The new pension rules explained

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Published:
06 April 2010
Topic:
Video,Money,Pensions

With the new pension rules taking effect on the 6th April, are you ready for them? We interviewed Tom McPhail, head of pensions research at Hargreaves Lansdown, about what these changes are and how they'll affect you...

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Q1: So Tom, it's the start of a new tax year and we've seen some important changes implemented that effect pensions. Can you just talk us through the main things that have changed and why they matter?

Tom McPhail: Okay, big changes to the state pension, so where in the past men had to do 44 years of NI contributions, 44 years of working to get the full basic state pension, and women had to do 39 years, which effectively meant that a lot of people didn't qualify for the full basic state pension.

Now the governments cut that to 30 years for everybody and that means that going forward most adults in the UK will be able to look forward to the full basic state pension, so that's good news.

Q2: That'll make a huge difference, won't it - particularly for people who take career breaks to bring up children and things like that?

TM: Absolutely, and what they've also done is reduce the number of hours you need to spend working if you're a carer, so they've improved the credits there for people who are at home bringing up children or looking after disabled relatives, so again, the governments looking to improve the deal that everybody gets from the state pension, so that's good news.

Q3: On the flipside though, we're all going to be working longer aren't we eventually?

TM: We are all going to be working a bit longer! So the women's state pension age is now going to start increasing from 60 to 65, and it's a gradual process affecting women born between 1950 and 1955, and it'll take 10 years to roll though so by the time we get to 2020, women's state pension age will have gone up to 65 - and that process is just starting now.

Q4: And this is an incremental change isn't it, it's not suddenly gone to 61 straight away so it's quite, a lot of people will be unsure as when they can retire, but there's a calculator I know, isn't there, on the direct.gov website which will help you?

TM: That's right, the direct.gov website is a very useful resource- a lot of information is there about the basic state pension, about state benefits in general and indeed yes, there's a calculator on there where you can go on and find out what your own state retirement age will be.

Q5: So eventually by 2020 both men and women will be retiring at 65, erm the retirement age, but then it's going to increase again isn't it?

TM: Yes they're not finished yet, and indeed it's going to keep going up! So from 2024 the state pension age starts going up first to 66, and then 67, and by the time we get to 2046 - quite a long way in the future - the state retirement age will have gone up to 68.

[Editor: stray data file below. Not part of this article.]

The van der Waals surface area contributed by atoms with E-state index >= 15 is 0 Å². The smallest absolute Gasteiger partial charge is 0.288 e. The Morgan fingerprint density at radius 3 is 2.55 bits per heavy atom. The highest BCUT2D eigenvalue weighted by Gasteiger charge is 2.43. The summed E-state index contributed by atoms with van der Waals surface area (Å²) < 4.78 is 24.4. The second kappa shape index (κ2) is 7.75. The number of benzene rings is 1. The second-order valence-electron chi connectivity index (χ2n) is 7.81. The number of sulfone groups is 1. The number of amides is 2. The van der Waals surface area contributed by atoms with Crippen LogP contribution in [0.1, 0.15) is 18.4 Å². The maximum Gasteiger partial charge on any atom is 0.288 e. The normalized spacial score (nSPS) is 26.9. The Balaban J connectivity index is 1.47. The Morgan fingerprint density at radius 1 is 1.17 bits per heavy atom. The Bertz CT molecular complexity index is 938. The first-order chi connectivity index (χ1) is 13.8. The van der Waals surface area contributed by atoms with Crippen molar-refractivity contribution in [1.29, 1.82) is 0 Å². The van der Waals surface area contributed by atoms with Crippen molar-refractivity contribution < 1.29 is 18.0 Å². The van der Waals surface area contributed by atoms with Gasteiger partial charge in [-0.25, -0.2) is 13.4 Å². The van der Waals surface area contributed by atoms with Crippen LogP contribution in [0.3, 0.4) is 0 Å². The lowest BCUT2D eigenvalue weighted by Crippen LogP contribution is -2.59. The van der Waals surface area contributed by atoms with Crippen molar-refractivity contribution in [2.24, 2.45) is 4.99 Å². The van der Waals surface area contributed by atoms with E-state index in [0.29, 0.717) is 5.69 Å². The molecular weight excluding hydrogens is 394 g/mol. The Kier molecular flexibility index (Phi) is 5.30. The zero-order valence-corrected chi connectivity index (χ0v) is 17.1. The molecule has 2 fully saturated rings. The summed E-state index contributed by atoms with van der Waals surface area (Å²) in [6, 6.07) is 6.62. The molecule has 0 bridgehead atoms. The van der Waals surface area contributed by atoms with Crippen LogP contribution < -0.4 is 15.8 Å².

Q6: And this is all because we're living longer and therefore the current state pension is a system that's becoming unaffordable to support?

TM: That's right. As the population gets older, and the weight of the population shifts towards the older ages - so we've got fewer workers paying taxes and more retired people drawing on state benefits - so the governments having difficulty balancing the books. So what they're trying to do now is to shift that, shift the costs by getting everybody to retire a little bit later, just to help paper over the cracks a bit.

Q7: And it's not just with the state pension that we've seen changes from the beginning of this tax year, is it? We've also seen changes for those who have got personal or occupational pension schemes?

TM: That's right, so for any private pensions, in-keeping with this change in state retirement age, the minimum age which you can draw your private pension has now gone up to 55, so that's it. Where before it was 50, you now have to wait until you're 55 before you can start drawing on a private pension.

Q8: And obviously we've got a general election imminent depending on which party gets into power. Are there any other changes that we could see implemented as a result of the election?

TM: So, couple of possible changes in the wings, we've had this programme of reform from the current Labour government. The Tories are making some noises as well; they're talking about raising the state retirement age even quicker. They're saying 'look, we need to move faster on this, so they're talking about raising the state retirement age for men as early as 2016, and then starting to raise the women's state retirement up beyond 65 by 2020.

And indeed, Lord Turner - the architect of the original Labour pension reforms - he recently went on record saying if he was doing it again he'd have pushed for state retirement age of 70, so that's rather the way the winds blowing at the moment in terms of when we get to retire.

The other thing the Tories have talked about doing is scrapping the rule that forces you to buy an annuity at age 75.

Q9: So there could be further changes ahead then for the future?

TM:  I think we can be sure there'll be more changes ahead on pensions!

CF: Well we'll come back to you for more information if there is to help explain it to people, because I know it's a complicated subject, isn't it, that a lot of people panic and worry about!

TM: Hopefully we can make it easier for them!

CF: Brilliant, thank you Tom.

TM: Thank you.

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